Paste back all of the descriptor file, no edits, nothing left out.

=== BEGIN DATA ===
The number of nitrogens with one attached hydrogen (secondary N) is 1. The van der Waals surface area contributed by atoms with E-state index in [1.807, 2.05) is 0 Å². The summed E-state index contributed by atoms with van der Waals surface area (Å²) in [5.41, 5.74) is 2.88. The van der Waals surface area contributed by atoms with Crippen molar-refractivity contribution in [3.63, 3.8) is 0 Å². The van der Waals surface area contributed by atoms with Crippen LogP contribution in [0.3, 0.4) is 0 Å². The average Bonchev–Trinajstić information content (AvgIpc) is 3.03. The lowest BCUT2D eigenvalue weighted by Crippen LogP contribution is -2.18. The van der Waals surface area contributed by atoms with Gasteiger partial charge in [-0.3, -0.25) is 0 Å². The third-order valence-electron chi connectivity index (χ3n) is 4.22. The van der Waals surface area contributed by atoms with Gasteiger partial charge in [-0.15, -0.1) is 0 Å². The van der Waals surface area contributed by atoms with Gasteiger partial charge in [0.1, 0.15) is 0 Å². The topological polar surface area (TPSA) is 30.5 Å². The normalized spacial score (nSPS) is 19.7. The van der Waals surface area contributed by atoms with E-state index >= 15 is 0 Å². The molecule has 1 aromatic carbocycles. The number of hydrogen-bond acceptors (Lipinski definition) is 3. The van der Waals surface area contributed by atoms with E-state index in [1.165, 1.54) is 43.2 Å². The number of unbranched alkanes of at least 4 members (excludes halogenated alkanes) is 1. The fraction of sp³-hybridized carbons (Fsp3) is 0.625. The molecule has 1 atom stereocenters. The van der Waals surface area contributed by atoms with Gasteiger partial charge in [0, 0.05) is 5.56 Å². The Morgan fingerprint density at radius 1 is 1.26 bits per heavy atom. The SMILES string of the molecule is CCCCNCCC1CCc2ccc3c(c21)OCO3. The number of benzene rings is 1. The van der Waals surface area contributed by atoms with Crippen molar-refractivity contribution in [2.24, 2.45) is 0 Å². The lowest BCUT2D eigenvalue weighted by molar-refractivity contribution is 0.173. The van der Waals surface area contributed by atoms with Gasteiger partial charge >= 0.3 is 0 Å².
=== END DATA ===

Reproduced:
The number of nitrogens with one attached hydrogen (secondary N) is 1. The van der Waals surface area contributed by atoms with E-state index in [1.807, 2.05) is 0 Å². The summed E-state index contributed by atoms with van der Waals surface area (Å²) in [5.41, 5.74) is 2.88. The van der Waals surface area contributed by atoms with Crippen molar-refractivity contribution in [3.63, 3.8) is 0 Å². The van der Waals surface area contributed by atoms with Crippen LogP contribution in [0.3, 0.4) is 0 Å². The average Bonchev–Trinajstić information content (AvgIpc) is 3.03. The lowest BCUT2D eigenvalue weighted by Crippen LogP contribution is -2.18. The van der Waals surface area contributed by atoms with Gasteiger partial charge in [-0.3, -0.25) is 0 Å². The third-order valence-electron chi connectivity index (χ3n) is 4.22. The van der Waals surface area contributed by atoms with Gasteiger partial charge in [-0.15, -0.1) is 0 Å². The van der Waals surface area contributed by atoms with Gasteiger partial charge in [0.1, 0.15) is 0 Å². The topological polar surface area (TPSA) is 30.5 Å². The normalized spacial score (nSPS) is 19.7. The van der Waals surface area contributed by atoms with E-state index >= 15 is 0 Å². The molecule has 1 aromatic carbocycles. The number of hydrogen-bond acceptors (Lipinski definition) is 3. The van der Waals surface area contributed by atoms with E-state index in [1.165, 1.54) is 43.2 Å². The number of unbranched alkanes of at least 4 members (excludes halogenated alkanes) is 1. The fraction of sp³-hybridized carbons (Fsp3) is 0.625. The molecule has 1 atom stereocenters. The van der Waals surface area contributed by atoms with Gasteiger partial charge in [0, 0.05) is 5.56 Å². The Morgan fingerprint density at radius 1 is 1.26 bits per heavy atom. The SMILES string of the molecule is CCCCNCCC1CCc2ccc3c(c21)OCO3. The number of benzene rings is 1. The van der Waals surface area contributed by atoms with Crippen molar-refractivity contribution in [2.24, 2.45) is 0 Å². The lowest BCUT2D eigenvalue weighted by molar-refractivity contribution is 0.173. The van der Waals surface area contributed by atoms with Gasteiger partial charge >= 0.3 is 0 Å².